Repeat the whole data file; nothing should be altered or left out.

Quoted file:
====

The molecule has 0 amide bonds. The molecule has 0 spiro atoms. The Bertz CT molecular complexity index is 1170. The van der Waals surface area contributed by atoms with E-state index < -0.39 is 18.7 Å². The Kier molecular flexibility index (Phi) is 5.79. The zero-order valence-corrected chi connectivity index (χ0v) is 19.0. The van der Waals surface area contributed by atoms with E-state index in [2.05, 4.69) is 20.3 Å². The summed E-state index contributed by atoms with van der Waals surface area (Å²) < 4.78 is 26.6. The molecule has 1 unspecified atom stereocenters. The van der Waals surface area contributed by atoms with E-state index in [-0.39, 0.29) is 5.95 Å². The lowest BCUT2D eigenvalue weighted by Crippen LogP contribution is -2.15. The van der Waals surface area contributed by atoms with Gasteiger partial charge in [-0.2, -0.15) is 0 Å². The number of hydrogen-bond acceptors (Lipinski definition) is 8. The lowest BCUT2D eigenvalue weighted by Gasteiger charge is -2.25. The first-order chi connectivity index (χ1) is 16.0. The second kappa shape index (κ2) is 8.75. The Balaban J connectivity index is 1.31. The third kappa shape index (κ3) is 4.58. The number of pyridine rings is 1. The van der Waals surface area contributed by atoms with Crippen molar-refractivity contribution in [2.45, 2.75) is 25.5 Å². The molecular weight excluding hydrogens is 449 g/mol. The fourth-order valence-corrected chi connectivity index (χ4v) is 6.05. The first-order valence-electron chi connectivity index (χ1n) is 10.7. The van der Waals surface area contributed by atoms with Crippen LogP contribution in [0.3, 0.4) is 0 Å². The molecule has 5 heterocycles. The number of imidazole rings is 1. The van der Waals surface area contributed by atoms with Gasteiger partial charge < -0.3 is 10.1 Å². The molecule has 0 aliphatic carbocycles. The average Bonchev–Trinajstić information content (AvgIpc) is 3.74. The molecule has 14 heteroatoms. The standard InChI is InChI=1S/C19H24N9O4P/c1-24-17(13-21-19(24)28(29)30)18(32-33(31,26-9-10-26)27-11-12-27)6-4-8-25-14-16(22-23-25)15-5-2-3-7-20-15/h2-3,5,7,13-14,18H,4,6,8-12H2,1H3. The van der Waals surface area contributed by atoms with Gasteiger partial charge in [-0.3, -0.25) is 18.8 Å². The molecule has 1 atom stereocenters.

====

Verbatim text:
The molecule has 0 amide bonds. The molecule has 0 spiro atoms. The Bertz CT molecular complexity index is 1170. The van der Waals surface area contributed by atoms with E-state index < -0.39 is 18.7 Å². The Kier molecular flexibility index (Phi) is 5.79. The zero-order valence-corrected chi connectivity index (χ0v) is 19.0. The van der Waals surface area contributed by atoms with E-state index in [2.05, 4.69) is 20.3 Å². The summed E-state index contributed by atoms with van der Waals surface area (Å²) < 4.78 is 26.6. The molecule has 1 unspecified atom stereocenters. The van der Waals surface area contributed by atoms with E-state index in [-0.39, 0.29) is 5.95 Å². The lowest BCUT2D eigenvalue weighted by Crippen LogP contribution is -2.15. The van der Waals surface area contributed by atoms with Gasteiger partial charge in [-0.2, -0.15) is 0 Å². The number of hydrogen-bond acceptors (Lipinski definition) is 8. The lowest BCUT2D eigenvalue weighted by Gasteiger charge is -2.25. The first-order chi connectivity index (χ1) is 16.0. The second kappa shape index (κ2) is 8.75. The Balaban J connectivity index is 1.31. The third kappa shape index (κ3) is 4.58. The number of pyridine rings is 1. The van der Waals surface area contributed by atoms with Crippen molar-refractivity contribution in [2.45, 2.75) is 25.5 Å². The molecular weight excluding hydrogens is 449 g/mol. The fourth-order valence-corrected chi connectivity index (χ4v) is 6.05. The first-order valence-electron chi connectivity index (χ1n) is 10.7. The van der Waals surface area contributed by atoms with Crippen LogP contribution in [0.3, 0.4) is 0 Å². The molecule has 5 heterocycles. The number of imidazole rings is 1. The van der Waals surface area contributed by atoms with Gasteiger partial charge < -0.3 is 10.1 Å². The molecule has 0 aliphatic carbocycles. The average Bonchev–Trinajstić information content (AvgIpc) is 3.74. The molecule has 14 heteroatoms. The standard InChI is InChI=1S/C19H24N9O4P/c1-24-17(13-21-19(24)28(29)30)18(32-33(31,26-9-10-26)27-11-12-27)6-4-8-25-14-16(22-23-25)15-5-2-3-7-20-15/h2-3,5,7,13-14,18H,4,6,8-12H2,1H3. The van der Waals surface area contributed by atoms with Gasteiger partial charge in [-0.3, -0.25) is 18.8 Å². The molecule has 1 atom stereocenters.